For Leonardo Fioravanti, qualifying came easy the first time around. Halfway through his first year on the Qualifying Series, he'd already locked up a spot on the CT at only 18-years old.
The CT was a different story.
Fioravanti spent the first half of his first year as a CT competitor getting knocked out in the first and second round. It was a wake up call for a budding star who had, to that point in his career, made it all look so easy. While he did find his feet towards the end of his first year on Tour, it wasn't enough, and at the end of his rookie year he was on the wrong side of the cut. Back to the QS he went.
Now, just over a year later, on the strength of a strong finish at the two hardest events on the QS - Haleiwa and Sunset - Fioravanti is back on the CT. And this time, he plans on sticking around.
The World Surf League: Having qualified before, did it make the prospect of grinding through the QS again any less daunting?
Leo Fioravanti: When I qualified in 2016 - I wouldn't say it was easy - but halfway through the year I qualified. Then, in 2017, I was on the CT and also did some QS events, but I didn't manage to qualify through either Tour.
This year, going into it, I was thinking, 'OK, I have a full year to focus on one Tour, it's gonna be easy'. Halfway through the year I was having so much fun, chasing swells, working on my surfing with my new coach, Dog [Marsh], and I didn't really focus the way I needed to on the events. At that point I had one good result, from winning the QS in Martinique, but I wasn't in a great position.
Right before the Prime in Portugal, I really focused in on getting a result there, so that I could have a chance in Hawaii. And that's what I did. I got a fifth in Portugal and was right outside the cut. So I was really excited heading into Hawaii. My whole goal was to qualify, and to get some big scores at Haleiwa and Sunset. I had a couple big heats against Italo [Ferreira] and Jordy [Smith], and it felt good to beat those guys again. I ended up getting a Semi at Haleiwa and a Quarter at Sunset, and that was enough.
Talk us through the heat you had to have to make the Tour at Sunset.
Yeah, it was an exciting one. It was myself, Kanoa [Igarashi], Jack Robinson, and Reef Heazlewood. A full grom heat [laughs]. Even though we are all really good friends, there was so much competition there, especially between Kanoa, Jack and myself.
I knew it was a tough heat. I knew if it was at Huntington, Kanoa would be the favorite. But at Sunset, I feel like that wave really suits my surfing, so I was feeling confident. It ended up that Jack won and I got second. Kanoa was so pissed [laughs]. I've never seen him that pissed in my life.
He's one of your best friends! Wasn't he stoked you'd be joining him again on Tour?
[laughs]. Yeah, he was. But we're both so competitive. He won the US Open, was first on the QS, Top 10 in the world…I was like, leave it alone! [laughs]. But it's cool. He's always pushed me more than anyone. It felt good to beat him - it was a fitting way to qualify.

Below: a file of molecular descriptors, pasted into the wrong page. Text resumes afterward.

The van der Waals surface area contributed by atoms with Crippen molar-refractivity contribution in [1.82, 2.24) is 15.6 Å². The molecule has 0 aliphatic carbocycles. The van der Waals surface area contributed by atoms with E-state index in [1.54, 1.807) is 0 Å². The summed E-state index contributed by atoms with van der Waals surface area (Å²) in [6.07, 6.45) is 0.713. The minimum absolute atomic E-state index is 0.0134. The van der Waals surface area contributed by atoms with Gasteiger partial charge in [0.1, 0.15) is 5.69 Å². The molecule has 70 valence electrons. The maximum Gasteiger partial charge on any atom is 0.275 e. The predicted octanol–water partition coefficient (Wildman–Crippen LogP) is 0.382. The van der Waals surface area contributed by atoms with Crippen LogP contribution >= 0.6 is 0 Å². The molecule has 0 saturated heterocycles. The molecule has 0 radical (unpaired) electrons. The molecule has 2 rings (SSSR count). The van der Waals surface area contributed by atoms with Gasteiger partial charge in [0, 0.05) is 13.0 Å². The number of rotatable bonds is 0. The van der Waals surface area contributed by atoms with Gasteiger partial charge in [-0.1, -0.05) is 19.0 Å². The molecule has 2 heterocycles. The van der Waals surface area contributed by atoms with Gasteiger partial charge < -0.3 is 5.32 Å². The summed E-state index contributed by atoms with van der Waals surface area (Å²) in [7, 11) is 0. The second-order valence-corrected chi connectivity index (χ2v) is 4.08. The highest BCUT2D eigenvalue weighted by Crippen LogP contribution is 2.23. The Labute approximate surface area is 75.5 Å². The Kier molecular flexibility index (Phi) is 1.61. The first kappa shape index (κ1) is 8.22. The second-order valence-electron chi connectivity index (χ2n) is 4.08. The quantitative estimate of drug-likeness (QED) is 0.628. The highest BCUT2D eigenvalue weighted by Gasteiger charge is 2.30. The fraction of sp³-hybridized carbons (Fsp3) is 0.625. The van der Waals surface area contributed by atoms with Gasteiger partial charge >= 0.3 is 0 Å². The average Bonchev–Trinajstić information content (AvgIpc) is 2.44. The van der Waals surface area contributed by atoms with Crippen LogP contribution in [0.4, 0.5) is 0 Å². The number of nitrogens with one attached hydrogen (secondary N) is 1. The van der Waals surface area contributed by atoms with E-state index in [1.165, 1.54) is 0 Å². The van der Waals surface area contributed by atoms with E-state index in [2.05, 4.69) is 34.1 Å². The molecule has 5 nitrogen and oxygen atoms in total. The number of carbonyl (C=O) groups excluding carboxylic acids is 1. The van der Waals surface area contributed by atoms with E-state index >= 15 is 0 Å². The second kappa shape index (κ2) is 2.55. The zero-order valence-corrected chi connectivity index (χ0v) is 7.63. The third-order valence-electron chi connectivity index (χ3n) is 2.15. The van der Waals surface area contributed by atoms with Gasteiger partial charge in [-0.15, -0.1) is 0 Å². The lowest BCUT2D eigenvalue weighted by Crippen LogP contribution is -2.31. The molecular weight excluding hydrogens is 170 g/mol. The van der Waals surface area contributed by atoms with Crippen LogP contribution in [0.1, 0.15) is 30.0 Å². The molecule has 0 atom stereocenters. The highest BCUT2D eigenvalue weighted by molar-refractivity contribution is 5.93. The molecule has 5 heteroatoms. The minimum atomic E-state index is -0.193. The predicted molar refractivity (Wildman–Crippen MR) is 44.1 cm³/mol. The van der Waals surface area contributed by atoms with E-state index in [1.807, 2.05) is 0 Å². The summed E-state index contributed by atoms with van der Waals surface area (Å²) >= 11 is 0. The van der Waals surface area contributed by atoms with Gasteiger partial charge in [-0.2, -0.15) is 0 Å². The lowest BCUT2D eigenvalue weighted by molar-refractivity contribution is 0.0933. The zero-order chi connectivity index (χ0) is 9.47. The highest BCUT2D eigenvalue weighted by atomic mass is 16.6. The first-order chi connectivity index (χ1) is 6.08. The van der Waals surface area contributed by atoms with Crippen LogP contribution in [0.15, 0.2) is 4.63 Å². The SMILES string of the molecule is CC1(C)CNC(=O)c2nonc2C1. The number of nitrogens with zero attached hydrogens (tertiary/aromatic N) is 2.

How did that moment feel compared to the first time you qualified?
Well, at that point, I was at 18,000 points, which I thought was enough, but there was still finals day, so I wasn't sure, and didn't want to count on it. The next day I was first heat in the morning. It was 10- to-15 foot Sunset, maxing. Basically just you versus the ocean. Griffin [Colapinto] won and I got second, and I came in feeling a lot of relief, like 'alright, I'm back on tour for sure now'. That was an exciting moment. I always knew I could get back on, but I still had my doubts, you know? But at that point I'd done it twice and it really felt like I deserved to be there.
What will you do different this time around?
The first six months I'm really going to focus on the CT. I'll still do a few QS events, but I want to focus on one tour, and not chase everything, like I did the first time. Halfway through the year I'll revisit my plan, and reevaluate what events to do. Whereas in 2017 I was doing both tours, and I had so much going on in my mind, it was tough. I grew up winning a lot and qualified in my first full year on the QS, and then I got smoked on the CT for the first five events. It was quite tough. But the CT is tough. Everyone is so good.
When did you start working with Dog?
At the beginning of last year. After falling off Tour in 2017 I just wanted to switch things up. The time I had with Snake [Jake Paterson] was incredible, I learned so much from him. But I wanted to try something different. I feel like we made some big improvements in my surfing.
What are you most looking forward to about being back on Tour?
I just feel a lot more ready - like I really put the work in this time. Finishing the year off the way I did in Hawaii, getting some bigs scores and results and qualifying, makes me feel a lot more confident. Physically and mentally. I just can't wait to get to Snapper and put on a jersey.
Who will be the most dangerous surfer in 2019?
Definitely three guys: Gabriel [Medina], Julian [Wilson], and John [Florence]. Those guys are next level.
What is your goal this year?
I have some big goals. Top 10 for sure. There's locations where I know I can win, where I feel really comfortable, like Tahiti. And then just being consistent. Kanoa is an incredible surfer and to see him finish top 10 gives me a lot of confidence that I can do it as well. Being consistent is the big thing. And to capitalize at the locations I'm the most comfortable in, like Teahupo'o. I really want Teahupo'o to be 10-foot and maxing. That would be the dream.